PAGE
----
Teresa Scassa - Blog

Displaying items by tag: intellectual property

The Ontario Small Claims Court has issued a decision in a copyright dispute that is extremely unfriendly to users’ rights or the right to read in Canada. The case involves the increasingly common practice of placing digital content behind a paywall.

In this case, the defendant is the Canadian Vintners Association (CVA). It represents the interests of wine producers in Canada. The plaintiff is the company which produces Blacklock’s Reporter, a news service that provides original digital content to subscribers. The CVA was aware of Blacklock’s Reporter, but had decided that it was not interested in subscribing (at a corporate rate of $11,470 per year.)

On December 13, 2013 Blacklock’s published a story that discussed the testimony of the defendant’s president and CEO, Dan Pazsowski, before a Commons Committee. Pazsowski was sent an electronic bulletin notifying him that he had been quoted in the story. Since his company did not have a subscription to the service, he contacted a colleague at another company that did have a subscription and asked if they could forward a copy to him. They did so. He then contacted Blacklock’s to discuss the content of the story, about which he had some concerns. He was asked how he had obtained access to the story, and was later sent an invoice for the cost of two personal subscriptions (because he had shared the story with another employee of his organization). The cost of two subscriptions was $314 plus HST). The defendant’s refusal to pay the invoice ultimately led to the law suit for breach of copyright.

In reaching his decision in this case, Deputy Judge Gilbert was particularly concerned with the fact that the defendant had not complied with the terms and conditions of the plaintiff’s website. However, the website was not the source of the material that was allegedly improperly accessed by Pazowski in this case. The article was shared with Pazsowski by a colleague who had a subscription. If the terms of use of that person’s contact with Blacklock’s prohibited her from sharing any content, then she may have been in breach of her contract. This, however, does not mean that Pazsowski infringed copyright. Receiving and reading a copy of an article sent by another person is not per se copyright infringement.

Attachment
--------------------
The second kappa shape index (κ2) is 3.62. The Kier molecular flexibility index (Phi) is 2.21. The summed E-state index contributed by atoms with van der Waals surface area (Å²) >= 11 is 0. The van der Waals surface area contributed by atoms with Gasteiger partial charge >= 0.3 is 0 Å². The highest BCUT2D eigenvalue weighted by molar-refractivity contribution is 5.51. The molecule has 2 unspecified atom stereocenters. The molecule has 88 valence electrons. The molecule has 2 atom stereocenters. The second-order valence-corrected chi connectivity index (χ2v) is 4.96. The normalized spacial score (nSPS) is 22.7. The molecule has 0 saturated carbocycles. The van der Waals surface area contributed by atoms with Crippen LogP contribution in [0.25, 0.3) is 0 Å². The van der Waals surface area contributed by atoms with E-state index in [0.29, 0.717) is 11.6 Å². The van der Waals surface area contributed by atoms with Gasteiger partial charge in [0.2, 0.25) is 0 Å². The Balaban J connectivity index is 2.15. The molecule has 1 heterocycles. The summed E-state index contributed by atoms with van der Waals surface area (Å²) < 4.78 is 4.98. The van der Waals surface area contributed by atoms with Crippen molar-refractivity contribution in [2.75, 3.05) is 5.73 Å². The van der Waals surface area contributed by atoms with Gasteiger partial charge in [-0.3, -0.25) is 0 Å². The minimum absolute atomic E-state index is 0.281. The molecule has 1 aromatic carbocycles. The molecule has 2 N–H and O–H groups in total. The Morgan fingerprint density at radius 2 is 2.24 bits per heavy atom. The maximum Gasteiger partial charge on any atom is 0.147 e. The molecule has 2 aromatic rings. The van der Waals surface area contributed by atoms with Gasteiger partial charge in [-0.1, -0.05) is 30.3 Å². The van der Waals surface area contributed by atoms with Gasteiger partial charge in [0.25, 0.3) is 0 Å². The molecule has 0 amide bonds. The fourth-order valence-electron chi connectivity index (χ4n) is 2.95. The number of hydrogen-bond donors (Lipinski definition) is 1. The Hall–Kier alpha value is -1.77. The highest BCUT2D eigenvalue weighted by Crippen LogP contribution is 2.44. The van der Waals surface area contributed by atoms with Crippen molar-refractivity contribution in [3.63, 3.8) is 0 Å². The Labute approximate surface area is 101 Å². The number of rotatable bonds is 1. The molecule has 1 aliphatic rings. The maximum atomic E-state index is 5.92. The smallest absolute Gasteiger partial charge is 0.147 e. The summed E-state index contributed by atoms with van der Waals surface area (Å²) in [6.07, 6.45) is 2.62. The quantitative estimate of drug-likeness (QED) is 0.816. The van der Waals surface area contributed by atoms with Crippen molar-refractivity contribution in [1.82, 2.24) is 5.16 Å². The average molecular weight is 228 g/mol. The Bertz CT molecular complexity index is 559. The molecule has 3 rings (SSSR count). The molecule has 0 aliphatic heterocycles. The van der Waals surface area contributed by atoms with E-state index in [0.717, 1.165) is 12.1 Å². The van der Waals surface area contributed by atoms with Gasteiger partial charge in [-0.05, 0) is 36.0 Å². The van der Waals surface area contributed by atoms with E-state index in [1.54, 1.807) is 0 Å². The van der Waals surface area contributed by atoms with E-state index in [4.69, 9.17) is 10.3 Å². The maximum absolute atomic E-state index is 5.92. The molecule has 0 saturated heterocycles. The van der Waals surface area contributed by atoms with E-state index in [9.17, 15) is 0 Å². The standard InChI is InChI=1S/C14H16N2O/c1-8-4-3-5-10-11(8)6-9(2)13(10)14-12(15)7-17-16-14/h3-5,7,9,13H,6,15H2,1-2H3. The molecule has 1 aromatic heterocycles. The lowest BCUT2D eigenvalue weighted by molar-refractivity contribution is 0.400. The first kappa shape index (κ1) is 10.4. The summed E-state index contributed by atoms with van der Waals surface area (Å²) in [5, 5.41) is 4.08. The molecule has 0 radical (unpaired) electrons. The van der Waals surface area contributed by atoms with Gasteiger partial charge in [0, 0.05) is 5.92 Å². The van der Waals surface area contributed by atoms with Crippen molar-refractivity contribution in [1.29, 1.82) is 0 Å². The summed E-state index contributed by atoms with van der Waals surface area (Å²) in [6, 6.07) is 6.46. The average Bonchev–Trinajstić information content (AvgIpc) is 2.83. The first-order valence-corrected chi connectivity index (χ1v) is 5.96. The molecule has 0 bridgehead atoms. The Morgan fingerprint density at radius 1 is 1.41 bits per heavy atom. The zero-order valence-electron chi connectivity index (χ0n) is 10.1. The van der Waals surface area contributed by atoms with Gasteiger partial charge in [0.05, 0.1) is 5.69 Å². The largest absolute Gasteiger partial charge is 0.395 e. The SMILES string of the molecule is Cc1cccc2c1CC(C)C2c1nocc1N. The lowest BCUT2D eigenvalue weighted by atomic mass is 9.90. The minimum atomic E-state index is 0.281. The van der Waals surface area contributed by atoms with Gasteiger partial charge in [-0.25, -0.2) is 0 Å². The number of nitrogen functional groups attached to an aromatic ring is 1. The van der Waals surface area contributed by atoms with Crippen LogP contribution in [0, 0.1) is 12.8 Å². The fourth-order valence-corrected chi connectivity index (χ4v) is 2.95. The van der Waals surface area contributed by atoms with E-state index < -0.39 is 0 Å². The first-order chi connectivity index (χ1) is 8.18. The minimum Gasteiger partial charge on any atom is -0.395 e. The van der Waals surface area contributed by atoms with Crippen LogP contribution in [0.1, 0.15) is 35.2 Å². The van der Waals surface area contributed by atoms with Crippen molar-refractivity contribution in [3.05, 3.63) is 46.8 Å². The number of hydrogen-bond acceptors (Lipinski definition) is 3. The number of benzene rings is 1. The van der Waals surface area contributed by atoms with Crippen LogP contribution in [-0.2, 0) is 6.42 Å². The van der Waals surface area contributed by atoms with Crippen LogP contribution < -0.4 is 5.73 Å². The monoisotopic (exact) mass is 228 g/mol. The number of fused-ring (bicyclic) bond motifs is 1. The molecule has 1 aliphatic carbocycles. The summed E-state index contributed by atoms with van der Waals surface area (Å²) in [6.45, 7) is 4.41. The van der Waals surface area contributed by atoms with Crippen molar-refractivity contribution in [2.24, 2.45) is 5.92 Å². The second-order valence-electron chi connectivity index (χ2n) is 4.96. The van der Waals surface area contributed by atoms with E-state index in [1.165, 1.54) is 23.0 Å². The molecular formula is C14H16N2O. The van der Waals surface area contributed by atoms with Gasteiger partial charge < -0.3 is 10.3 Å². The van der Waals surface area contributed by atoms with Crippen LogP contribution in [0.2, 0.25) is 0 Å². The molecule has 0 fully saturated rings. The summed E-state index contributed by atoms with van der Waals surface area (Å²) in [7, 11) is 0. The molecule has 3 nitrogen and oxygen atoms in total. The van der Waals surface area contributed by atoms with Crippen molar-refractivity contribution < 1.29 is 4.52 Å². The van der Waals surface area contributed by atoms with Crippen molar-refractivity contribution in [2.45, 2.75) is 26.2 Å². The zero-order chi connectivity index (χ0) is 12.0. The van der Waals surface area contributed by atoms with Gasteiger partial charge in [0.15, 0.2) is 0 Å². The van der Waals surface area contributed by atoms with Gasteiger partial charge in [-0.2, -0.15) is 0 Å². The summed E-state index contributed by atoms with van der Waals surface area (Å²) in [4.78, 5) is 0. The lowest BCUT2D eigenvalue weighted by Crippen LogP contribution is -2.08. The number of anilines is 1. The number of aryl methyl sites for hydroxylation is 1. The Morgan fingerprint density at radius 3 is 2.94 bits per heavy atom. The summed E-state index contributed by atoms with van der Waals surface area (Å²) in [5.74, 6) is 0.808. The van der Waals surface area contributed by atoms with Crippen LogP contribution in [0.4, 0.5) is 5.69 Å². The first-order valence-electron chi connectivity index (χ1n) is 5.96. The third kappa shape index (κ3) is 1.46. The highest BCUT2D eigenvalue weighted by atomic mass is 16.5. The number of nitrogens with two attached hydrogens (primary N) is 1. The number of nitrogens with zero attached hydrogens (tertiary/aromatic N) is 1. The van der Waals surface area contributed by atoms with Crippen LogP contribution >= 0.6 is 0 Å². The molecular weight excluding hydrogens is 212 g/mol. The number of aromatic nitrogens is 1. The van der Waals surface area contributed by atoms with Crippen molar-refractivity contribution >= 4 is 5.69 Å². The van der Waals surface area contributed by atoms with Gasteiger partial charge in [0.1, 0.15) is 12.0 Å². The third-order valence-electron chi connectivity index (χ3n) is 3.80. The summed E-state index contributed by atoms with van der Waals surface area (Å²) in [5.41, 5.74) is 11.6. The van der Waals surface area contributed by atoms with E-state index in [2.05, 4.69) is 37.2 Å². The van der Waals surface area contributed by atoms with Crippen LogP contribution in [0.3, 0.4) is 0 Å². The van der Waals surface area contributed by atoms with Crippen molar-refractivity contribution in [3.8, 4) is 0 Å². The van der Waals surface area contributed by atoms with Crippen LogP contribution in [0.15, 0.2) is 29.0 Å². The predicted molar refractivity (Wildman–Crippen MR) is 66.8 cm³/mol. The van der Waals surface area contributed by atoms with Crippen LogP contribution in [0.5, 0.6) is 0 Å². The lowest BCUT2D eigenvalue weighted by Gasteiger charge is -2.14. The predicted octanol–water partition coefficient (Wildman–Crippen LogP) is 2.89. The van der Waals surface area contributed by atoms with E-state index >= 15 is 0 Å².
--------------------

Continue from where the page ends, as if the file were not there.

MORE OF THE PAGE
Judge Gilbert also found that the defendant had unlawfully circumvented technical protection measures in order to access the material in question, in contravention of controversial new provisions of the Copyright Act. It would seem that, in the eyes of the court, to ask someone for a copy of an article legally obtained by that person could amount to a circumvention of technical protection measures. If such an approach were accepted, the scope of the anti-circumvention provision would be disturbingly broad. In fact, in this case, nothing was done to circumvent any technological protection measures. The article was legally accessed by a subscriber. The issue is with the sharing of the content by the subscriber with another, in contravention of the terms of use agreed to by the subscriber.

The defendant had asserted a fair dealing defence, arguing that he had sought access to the article out of concern that it contained inaccuracies that he wanted to take steps to correct. This was argued to be fair dealing for the purpose of research or private study, which is permitted under the Copyright Act. Notwithstanding the very broad scope given to the fair dealing exception by the Supreme Court of Canada, Judge Gilbert ruled that there was no fair dealing. He wrote: “it cannot be said that the purpose here was genuine given the fact that nothing came of the research (obtaining the full article) once obtained. Giving the Defendants the benefit of the doubt here that the intention was genuine, the follow through was not.” (at para 57). This novel proposition suggests that research must result in some concrete or tangible outcome to amount to fair dealing. As any researcher knows, there may be many false starts or cold trails. In any event, the court seems to overlook the fact that Pazowski actually contacted Blacklock’s to discuss their article with them. It was this contact that led to the lawsuit. Justice Gilbert also rejected the fair dealing claim on the basis that the article had not been legally obtained. This, of course, is a significant fair dealing issue in the context of paywalls and other barriers to access to works. Given, however, that Pazowski obtained the article from someone with legal access to the database, there was room here for a more nuanced assessment.

If the decision itself is not enough to raise your eyebrows, then the damage award surely will. Keep in mind that the plaintiffs originally sought the price of two personal annual subscriptions as compensation for the access to the article by the defendant ($314 plus HST). The court ordered damages in the amount of $11,470 plus HST – the cost of a corporate annual subscription. Judge Gilbert cited as justification for this amount the fact that the defendants “continued to stand steadfast to the notion that they had done nothing wrong while knowing that they had taken steps to bypass the paywall.” (at para 64). In addition, he awarded $2000 in punitive damages.